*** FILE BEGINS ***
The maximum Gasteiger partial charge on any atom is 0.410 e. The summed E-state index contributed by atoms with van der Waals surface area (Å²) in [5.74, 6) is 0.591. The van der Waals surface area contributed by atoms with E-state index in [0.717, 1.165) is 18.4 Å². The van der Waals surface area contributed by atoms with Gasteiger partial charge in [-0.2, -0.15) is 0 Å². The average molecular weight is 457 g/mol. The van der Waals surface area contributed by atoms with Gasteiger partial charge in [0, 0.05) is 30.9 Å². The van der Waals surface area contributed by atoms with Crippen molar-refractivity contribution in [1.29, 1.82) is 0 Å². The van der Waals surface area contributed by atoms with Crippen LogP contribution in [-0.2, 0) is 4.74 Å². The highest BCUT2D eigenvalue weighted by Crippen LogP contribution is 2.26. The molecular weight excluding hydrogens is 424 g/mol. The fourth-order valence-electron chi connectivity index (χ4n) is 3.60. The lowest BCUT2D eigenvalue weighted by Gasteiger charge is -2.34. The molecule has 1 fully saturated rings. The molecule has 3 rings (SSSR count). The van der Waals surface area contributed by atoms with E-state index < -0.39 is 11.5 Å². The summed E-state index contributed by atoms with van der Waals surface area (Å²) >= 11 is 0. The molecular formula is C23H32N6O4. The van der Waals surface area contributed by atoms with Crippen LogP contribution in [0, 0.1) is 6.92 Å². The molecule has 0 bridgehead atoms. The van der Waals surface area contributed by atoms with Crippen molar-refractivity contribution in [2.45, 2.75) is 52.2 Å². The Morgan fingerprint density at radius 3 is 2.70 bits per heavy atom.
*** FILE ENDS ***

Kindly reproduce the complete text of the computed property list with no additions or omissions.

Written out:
The maximum Gasteiger partial charge on any atom is 0.410 e. The summed E-state index contributed by atoms with van der Waals surface area (Å²) in [5.74, 6) is 0.591. The van der Waals surface area contributed by atoms with E-state index in [0.717, 1.165) is 18.4 Å². The van der Waals surface area contributed by atoms with Gasteiger partial charge in [-0.2, -0.15) is 0 Å². The average molecular weight is 457 g/mol. The van der Waals surface area contributed by atoms with Gasteiger partial charge in [0, 0.05) is 30.9 Å². The van der Waals surface area contributed by atoms with Crippen molar-refractivity contribution in [1.29, 1.82) is 0 Å². The van der Waals surface area contributed by atoms with Crippen LogP contribution in [-0.2, 0) is 4.74 Å². The highest BCUT2D eigenvalue weighted by Crippen LogP contribution is 2.26. The molecular weight excluding hydrogens is 424 g/mol. The fourth-order valence-electron chi connectivity index (χ4n) is 3.60. The lowest BCUT2D eigenvalue weighted by Gasteiger charge is -2.34. The molecule has 1 fully saturated rings. The molecule has 3 rings (SSSR count). The van der Waals surface area contributed by atoms with E-state index < -0.39 is 11.5 Å². The summed E-state index contributed by atoms with van der Waals surface area (Å²) >= 11 is 0. The molecular formula is C23H32N6O4. The van der Waals surface area contributed by atoms with Crippen LogP contribution in [0, 0.1) is 6.92 Å². The molecule has 0 bridgehead atoms. The van der Waals surface area contributed by atoms with Crippen molar-refractivity contribution in [2.45, 2.75) is 52.2 Å². The Morgan fingerprint density at radius 3 is 2.70 bits per heavy atom.